Are Steroids Safe in Small Doses?

Readers, viewers, and listeners of American popular media have been increasingly fed stories on steroids and doping in sports since at least the 1972 Olympics, which were clearly tainted by the presence of anabolic steroids in the blood of several participants from at least 7 countries.  The presence of cheating and unfair advantages held by competitors are not in line with the definition of what a modern sport truly is – since the definition itself calls for fairness and equality on the playing field – and reporters as well as spectators often share their opinions on the matter with much emotion: just ask a San Francisco Giants fan how he or she feels about Barry Bonds and the BALCO hearings.  Debates on sports ethics can go on forever between journalists, fans, and sociologists without one side claiming a decisive victory over another, but science may provide empirical data that can help athletes determine whether or not it is safe to use steroids in the first place.  The question, therefore, branches off in a more pragmatic direction.

In order to address this issue with uniformity, a review of a few definitions are in order.  First, though the word “steroid” may have different meanings to many people, for the purpose of this study we will use the definition provided by Princeton University, which basically states that it is “any of 17 fat-soluble organic compounds… many [of which] have important physiological effects… and affect the development and growth of sex organs.”[1] Anabolic steroids, which are one form of steroid, are synthetic forms of testosterone.  Corticosteroids, another variation, are usually used as anti-inflammatory drugs.  Since steroids, namely progestins, simulate potent androgenic hormones and are used by cattle farmers to increase the muscle mass of cows and even by athletes (or on athletes, as in the case of trainers injecting race horses with steroids in Fornatale’s article, If Big Brown Wins, Racing Loses) who hope to improve their performance, it is duly noted that they can cause chronic maladies in animals and people.[2] Though this may be the case, the question persists about whether or not steroids can be safe in small doses.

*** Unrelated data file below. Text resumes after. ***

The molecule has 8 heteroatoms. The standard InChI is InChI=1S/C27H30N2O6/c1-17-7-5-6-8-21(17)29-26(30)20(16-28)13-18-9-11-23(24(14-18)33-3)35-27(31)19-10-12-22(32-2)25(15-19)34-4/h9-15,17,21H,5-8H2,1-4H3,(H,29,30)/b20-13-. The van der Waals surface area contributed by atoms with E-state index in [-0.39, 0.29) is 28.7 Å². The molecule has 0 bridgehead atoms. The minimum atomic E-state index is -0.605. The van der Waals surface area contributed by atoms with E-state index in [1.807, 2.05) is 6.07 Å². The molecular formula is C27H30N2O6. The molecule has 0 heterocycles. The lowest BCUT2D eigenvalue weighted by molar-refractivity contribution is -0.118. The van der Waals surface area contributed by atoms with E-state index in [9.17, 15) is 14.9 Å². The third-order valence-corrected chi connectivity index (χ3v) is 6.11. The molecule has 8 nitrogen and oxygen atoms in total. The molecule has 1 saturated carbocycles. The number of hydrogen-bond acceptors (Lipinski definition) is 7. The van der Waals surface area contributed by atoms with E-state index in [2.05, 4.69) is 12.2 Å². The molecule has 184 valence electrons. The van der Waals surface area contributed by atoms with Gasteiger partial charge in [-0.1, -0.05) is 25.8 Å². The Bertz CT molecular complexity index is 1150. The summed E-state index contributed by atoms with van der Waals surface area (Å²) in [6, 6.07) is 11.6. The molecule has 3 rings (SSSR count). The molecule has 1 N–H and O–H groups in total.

In an online article published in Physician’s Weekly, a Mayo Clinic study found that small, metered doses of steroids could safely treat a sore throat.[3] ENT Dr. Julie Wei, MD, cautioned that “we’re not suggesting people get in the habit of taking dexamethasone every time they get a sore throat… they can become steroid-dependent and shut down their bodies’ own steroid production.”[4] Now, this caveat brings us to the following question: what exactly is considered a small or large dose of steroids?  Considering how there are at least thirty named anabolic steroids on the market (and these are only the “most popular” according to www.steroid.com), this may vary from one to another.[5]

Deca-durabolin, a progestin also known as “Deca,” is one of the most widely used steroids of the last 25 years.  According to research posted on www.steroid.com, “a single measly 100mg injection of Deca caused a total (100%) reduction of testosterone levels, and it took roughly a month to return those testosterone levels to baseline… impotence and sexual dysfunction [are some of the risks involved.]”[6] The selection ends with recommendations for how to counter the drop in testosterone involving further use of other steroids that raise testosterone levels.  This seems reminiscent of behavior exhibited by drug users who use uppers to counter the effects of downers or vice versa: a cycle that poses serious health hazards including death.  Constantly varying levels of testosterone could also be hazardous to a user’s health and may contribute to severe mood swings and cause depression.[7] It is important, however, to note that research methods implemented by www.steroid.com are not described in any way nor does the reader know when this study was conducted.  Data on the sample is also unavailable and the results are not accompanied by supporting information on the study itself.  Though its validity is questionable, an abundance of anecdotal evidence supports its findings.  An exhaustive investigation could reach beyond simply verifying the web site’s conclusions and yield more enlightening results.